An introduction to the field methods, equipment, and computational procedures used in surveying and spatial science to measure, map and analyse Earth’s surface features and the built environment.
An introduction to basic surveying and spatial principles, techniques, instruments and computational procedures.
SURV 120 introduces students to basic surveying and spatial science, covering core theoretical knowledge, measurement skills, surveying calculations and to the connection between surveying and spatial information. The practical hands-on component involves the use of various surveying instruments and measurement methods. Field measurements are then analysed and visualised with specialised Geographic Information System (GIS) software. Students are introduced to surveying and spatial science from field measurements and data collection, data processing, analysis and visualisation.
SURV 120 is also offered in the second semester as a "distance taught" paper. The material covered is identical to that taught in the first semester. A student in a distance taught paper can be either on the Dunedin campus or outside of Dunedin. When SURV 120 is distance taught, there are no lectures nor tutorials to attend; however, there is a week-long on-campus practical session that is compulsory to attend. This one-week practical session is often held during the University’s mid-semester break.
About this paper
|Surveying and Spatial Science
Semester 2 (Distance learning)
|Domestic Tuition Fees ( NZD )
|International Tuition Fees
|Tuition Fees for international students are elsewhere on this website.
- SURV 101, SURV 111
- Schedule C
This paper is suitable for all persons interested in surveying and spatial science as a profession or for those interested in applying survey techniques to their associated field or to gain an understanding of spatial measurement and interpretation. There is no limitation on student enrolment for this class.
SURV 120 is a core paper requirement for entry into the Bachelor of Surveying and for the BSc degrees in Surveying Measurement and Land Planning and Development.
Enrolments in the distance (Semester 2) occurrence of this paper requires departmental permission.View more information about department permission.
- More information link
- Teaching staff
Survey Technical Staff will help run the practicals.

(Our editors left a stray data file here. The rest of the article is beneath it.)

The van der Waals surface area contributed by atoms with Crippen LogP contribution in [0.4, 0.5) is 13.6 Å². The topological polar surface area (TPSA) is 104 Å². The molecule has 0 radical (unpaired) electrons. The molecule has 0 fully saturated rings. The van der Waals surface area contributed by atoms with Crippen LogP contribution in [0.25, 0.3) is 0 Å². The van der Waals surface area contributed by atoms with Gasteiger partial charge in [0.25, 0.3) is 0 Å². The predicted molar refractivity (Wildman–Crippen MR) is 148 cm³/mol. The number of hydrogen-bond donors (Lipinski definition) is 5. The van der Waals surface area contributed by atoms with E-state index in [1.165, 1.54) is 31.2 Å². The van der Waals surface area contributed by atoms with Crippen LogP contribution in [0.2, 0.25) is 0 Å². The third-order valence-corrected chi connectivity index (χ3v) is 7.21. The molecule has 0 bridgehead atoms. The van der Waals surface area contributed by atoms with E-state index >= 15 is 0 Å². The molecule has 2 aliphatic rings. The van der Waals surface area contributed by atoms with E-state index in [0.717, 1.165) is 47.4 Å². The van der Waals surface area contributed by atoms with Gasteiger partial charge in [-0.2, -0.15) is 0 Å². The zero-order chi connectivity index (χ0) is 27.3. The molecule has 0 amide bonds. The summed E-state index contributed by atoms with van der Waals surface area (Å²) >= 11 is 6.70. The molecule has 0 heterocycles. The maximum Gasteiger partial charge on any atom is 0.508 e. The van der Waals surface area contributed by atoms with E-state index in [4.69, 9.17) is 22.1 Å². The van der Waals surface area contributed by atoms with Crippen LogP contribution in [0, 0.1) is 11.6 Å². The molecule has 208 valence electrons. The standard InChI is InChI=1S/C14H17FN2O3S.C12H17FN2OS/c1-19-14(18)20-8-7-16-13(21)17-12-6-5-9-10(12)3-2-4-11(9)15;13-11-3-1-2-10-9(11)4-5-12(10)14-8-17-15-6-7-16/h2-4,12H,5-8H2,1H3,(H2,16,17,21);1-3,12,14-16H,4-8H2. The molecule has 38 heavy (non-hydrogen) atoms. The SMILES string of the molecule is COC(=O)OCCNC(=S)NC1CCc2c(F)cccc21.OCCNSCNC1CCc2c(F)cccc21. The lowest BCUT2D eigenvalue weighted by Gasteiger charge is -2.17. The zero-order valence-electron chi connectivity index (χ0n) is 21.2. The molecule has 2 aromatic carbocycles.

Senior survey students may assist staff with the practicals and tutorials.
- Paper Structure
Learning Aims and Objectives of the Paper:
- Gain a basic knowledge in survey fieldwork and spatial data
- Acquire basic skills in working with survey instruments
- Gain an ability to do basic survey calculations
- Learn survey and spatial theory and the use of basic mathematics
- Learn to draw basic survey plan, including plotting contours
- Be able to describe the functions of modern survey equipment and operations
- Develop problem-solving skills in a working situation
- Be able to differentiate between accuracy and precision in survey measurements
- Use GIS to visualise data and conduct simple spatial analysis and understand the fundamentals of remotely sensed data and its application in geospatial science
- Apply spatial problem-solving principles to real-world challenges facing society
To do your best, you should plan on a total of 180 hours for class preparation, private study, group discussion, taking tests and the final examination. This includes 68 contact hours in lectures, tutorials and practicals.
All practicals/tutorials must achieve a PASS to gain Terms, bar a maximum of one. A penalty may then also apply for this missing/failed work. If Terms are not met, you will be unable to sit the final examination. In keeping with School of Surveying policy, there is also a requirement to gain a minimum of 40% on the final examination to pass this class.
A combination of Blackboard tests, written tests, practicals, tutorials, and the final examination.
- Teaching Arrangements
Lectures: Two 1-hour lectures per week – Monday and Wednesday
Tutorials: One 1-hour tutorial per week – Thursday or Friday
Practicals: One 3-hour practical or lab work per week – Monday, Tuesday or Thursday
Textbooks are not required for this paper.
Highly recommended: Surveying for Engineers, Uren & Price, 5th ed. 2010.
This book, or any survey book for that matter, will strongly reinforce the survey theory and provide for much greater understanding of the material. Survey textbooks can either be purchased or found at any library.
Library Resources Available: Textbook held on close reserve and three-day reserve. There are other basic survey books available.
- Graduate Attributes Emphasised
Global perspective, Interdisciplinary perspective, Lifelong learning, Communication, Critical thinking, Cultural understanding, Information literacy, Research.
View more information about Otago's graduate attributes.
- Learning Outcomes
Students will gain the following from SURV 120:
- A working knowledge of survey methods, spatial science, instrument use and applications
- Lifelong learning skills applicable to all situations
- The skills and knowledge used in typical New Zealand survey fieldwork
- The ability to work through basic survey calculations in an organised and methodical manner while understanding error sources and measurement quality
- The ability to understand and display spatial information in basic survey drawing and coordinate plotting